If your Opalis database is filled up with log entries the console performance will be affected. Navigating between folders in the console, viewing workflows or console â€œhangsâ€ in general can be a result of to much log data in the database.By default the log purging feature is not enable in Opalis. The result of that is that no historical data is ever removed from the Opalis database, unless it is manually configured and then either executed by clicking on the â€œPurge Nowâ€ button, or scheduled by selecting the â€œSchedule Log Purgeâ€. In this post I will share some common practices around log purging and database maintenance for the Opalis database. The Log Purge Configuration dialog box can be accessed from the Opalis Integration Server Client by right-click and selecting Log Purge on server name in the navigation pane.
The purge feature will purge data from following three tables in the Opalis database
When working with the Opalis Integration Server Client you can review historical data in a couple of places
- The log tab, show you running policy instances
- The log history tab, will show you information on policy instances that have completed
- The Audit History tab will show changes made to a policy grouped by each time you click â€œcheckâ€”inâ€
- The Events tab will show you events from Opalis, for example if you use the Send Platform Event activity within a policy
Both the Log tab and the Log History tab show you data from these three tables.
Both views, Log and Log History, show selected data from the POLCIINSTANCES table. When you click on a log entry, data for the objects in that policy instance are shown from the OBJECTINSTANCES table. When selecting an object, data for that object is read from the OBJECTINSTANCEDATA table.
The following query can be used to list Policy ID, Policy Name, SeqNumber, Action Server and Number of Instances. The Number of Instances is the indicator how often the Action Server executed the policy since the last log purge. This query is very helpful to see what policy is filling up your tables with historical data.
[p].[UniqueID] AS [Policy ID],
[p].[Name] AS [Policy Name],
[a].[Computer] AS [Action Server],
COUNT([pi].[UniqueID]) AS [Number Of Instances]
FROM [POLICY_REQUEST_HISTORY] AS prq
INNER JOIN [POLICIES] AS p ON [prq].[PolicyID] = [p].[UniqueID]
INNER JOIN [POLICYINSTANCES] AS [pi] ON [prq].[SeqNumber] = [pi].[SeqNumber]
INNER JOIN [ACTIONSERVERS] AS a ON [pi].[ActionServer] = [a].[UniqueID]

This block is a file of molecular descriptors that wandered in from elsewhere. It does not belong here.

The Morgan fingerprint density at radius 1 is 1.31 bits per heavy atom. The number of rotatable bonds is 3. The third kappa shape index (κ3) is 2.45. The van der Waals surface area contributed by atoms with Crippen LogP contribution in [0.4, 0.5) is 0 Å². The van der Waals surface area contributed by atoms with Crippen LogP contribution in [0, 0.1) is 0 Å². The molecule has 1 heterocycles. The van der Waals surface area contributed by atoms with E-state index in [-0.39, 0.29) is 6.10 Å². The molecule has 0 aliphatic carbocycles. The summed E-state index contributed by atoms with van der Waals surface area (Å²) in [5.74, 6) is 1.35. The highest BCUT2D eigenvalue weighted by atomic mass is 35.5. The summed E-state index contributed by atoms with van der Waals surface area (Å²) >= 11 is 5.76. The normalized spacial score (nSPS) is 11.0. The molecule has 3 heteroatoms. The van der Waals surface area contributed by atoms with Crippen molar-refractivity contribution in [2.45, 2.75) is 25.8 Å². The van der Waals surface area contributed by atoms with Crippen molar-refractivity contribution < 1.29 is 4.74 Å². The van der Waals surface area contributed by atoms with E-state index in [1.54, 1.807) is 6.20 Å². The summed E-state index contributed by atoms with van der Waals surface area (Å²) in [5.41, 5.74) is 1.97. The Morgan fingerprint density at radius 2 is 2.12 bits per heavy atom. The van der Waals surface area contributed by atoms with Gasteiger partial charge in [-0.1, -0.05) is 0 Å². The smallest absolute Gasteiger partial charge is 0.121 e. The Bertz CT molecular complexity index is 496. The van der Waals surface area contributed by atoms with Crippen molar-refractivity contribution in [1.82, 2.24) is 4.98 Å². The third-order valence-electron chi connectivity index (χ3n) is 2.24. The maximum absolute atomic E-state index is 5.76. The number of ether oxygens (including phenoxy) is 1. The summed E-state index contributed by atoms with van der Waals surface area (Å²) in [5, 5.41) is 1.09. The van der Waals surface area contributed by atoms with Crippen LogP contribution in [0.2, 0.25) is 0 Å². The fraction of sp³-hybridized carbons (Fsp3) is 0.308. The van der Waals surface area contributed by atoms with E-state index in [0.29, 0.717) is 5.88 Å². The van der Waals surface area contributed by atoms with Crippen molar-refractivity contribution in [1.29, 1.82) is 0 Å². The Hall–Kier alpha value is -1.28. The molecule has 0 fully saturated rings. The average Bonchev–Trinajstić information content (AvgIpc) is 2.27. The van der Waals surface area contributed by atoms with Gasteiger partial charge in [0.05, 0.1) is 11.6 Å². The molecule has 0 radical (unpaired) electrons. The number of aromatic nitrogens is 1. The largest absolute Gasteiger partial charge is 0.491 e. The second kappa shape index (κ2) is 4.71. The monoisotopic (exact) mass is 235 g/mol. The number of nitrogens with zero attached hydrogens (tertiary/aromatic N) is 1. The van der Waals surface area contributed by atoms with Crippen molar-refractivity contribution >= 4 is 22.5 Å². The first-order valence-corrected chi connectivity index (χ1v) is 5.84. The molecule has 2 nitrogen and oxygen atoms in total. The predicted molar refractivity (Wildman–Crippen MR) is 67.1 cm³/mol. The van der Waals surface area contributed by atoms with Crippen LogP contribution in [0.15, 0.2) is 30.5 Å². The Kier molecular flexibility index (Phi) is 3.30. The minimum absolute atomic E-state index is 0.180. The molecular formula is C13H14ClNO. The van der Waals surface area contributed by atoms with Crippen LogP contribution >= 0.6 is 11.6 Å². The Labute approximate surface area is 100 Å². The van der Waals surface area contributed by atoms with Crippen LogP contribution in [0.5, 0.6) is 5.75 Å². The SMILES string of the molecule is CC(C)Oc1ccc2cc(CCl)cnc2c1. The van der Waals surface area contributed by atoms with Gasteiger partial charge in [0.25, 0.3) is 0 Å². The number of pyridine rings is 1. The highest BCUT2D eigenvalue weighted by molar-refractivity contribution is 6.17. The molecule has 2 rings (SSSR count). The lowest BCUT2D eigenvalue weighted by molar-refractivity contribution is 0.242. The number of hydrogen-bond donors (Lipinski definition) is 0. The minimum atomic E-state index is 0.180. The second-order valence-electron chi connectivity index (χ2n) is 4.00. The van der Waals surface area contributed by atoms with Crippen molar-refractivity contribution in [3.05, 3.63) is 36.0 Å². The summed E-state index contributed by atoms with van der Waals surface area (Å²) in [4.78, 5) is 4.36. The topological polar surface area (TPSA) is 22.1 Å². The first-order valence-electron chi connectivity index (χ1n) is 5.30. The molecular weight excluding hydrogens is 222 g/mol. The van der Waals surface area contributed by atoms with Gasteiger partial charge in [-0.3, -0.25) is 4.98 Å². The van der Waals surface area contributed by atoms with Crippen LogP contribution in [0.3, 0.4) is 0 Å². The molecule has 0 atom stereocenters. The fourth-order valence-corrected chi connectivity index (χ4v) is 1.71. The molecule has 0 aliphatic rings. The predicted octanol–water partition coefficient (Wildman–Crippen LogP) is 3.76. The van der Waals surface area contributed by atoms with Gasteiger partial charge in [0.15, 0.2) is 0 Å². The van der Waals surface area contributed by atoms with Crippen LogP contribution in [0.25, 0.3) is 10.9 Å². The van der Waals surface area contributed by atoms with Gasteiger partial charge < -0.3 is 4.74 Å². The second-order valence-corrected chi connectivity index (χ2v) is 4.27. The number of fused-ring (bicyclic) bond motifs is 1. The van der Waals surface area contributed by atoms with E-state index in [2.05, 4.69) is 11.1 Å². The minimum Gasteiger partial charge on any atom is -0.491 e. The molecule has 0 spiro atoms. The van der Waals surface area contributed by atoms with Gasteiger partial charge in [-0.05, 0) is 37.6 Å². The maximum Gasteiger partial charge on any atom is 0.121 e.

[prq].[Active] = 1 AND
[pi].[TimeEnded] IS NOT NULL
[Number Of Instances] DESC
Regarding backup of the Opalis database I have seen a couple of different solutions. The first solution is to export all policies and global settings. This will give you a simple way to restore, re-import the export files. You can do a quick re-install of the Opalis environment and import the files in case of a disaster. You can include the export part in your change management process; before you import a new policy into Opalis you also make a backup copy.
The second solution is to do a backup of the database; an advantage with this solution is that you keep all the historical data. But if you restore the database from a backup when there were policies running, you can run into some problem with state data. But you could execute the sp_StopAllRequests stored procedure to clear out any active requests and instances that arenâ€™t desired. The restore process gets a little bit more complicated with the second solution.
With the first backup solution I recommend you, and that is a general recommendation, to keep state data/historical data in an external data store. For example we could use Service Manager to track what is happening. Opalis executes and Service Manager remembers. As soon as Opalis is done, it will drop everything, it only keeps it in memory during execution (and maybe some logs). Working with Service Manager will give us a great way to track everything. It could of course be any system that we can integrate with, for example an extra SQL database.
Thanks to my colleague Robert Riedmaier for sharing his deep knowledge around Opalis log purge, backup and database maintenance. Thanks Robert!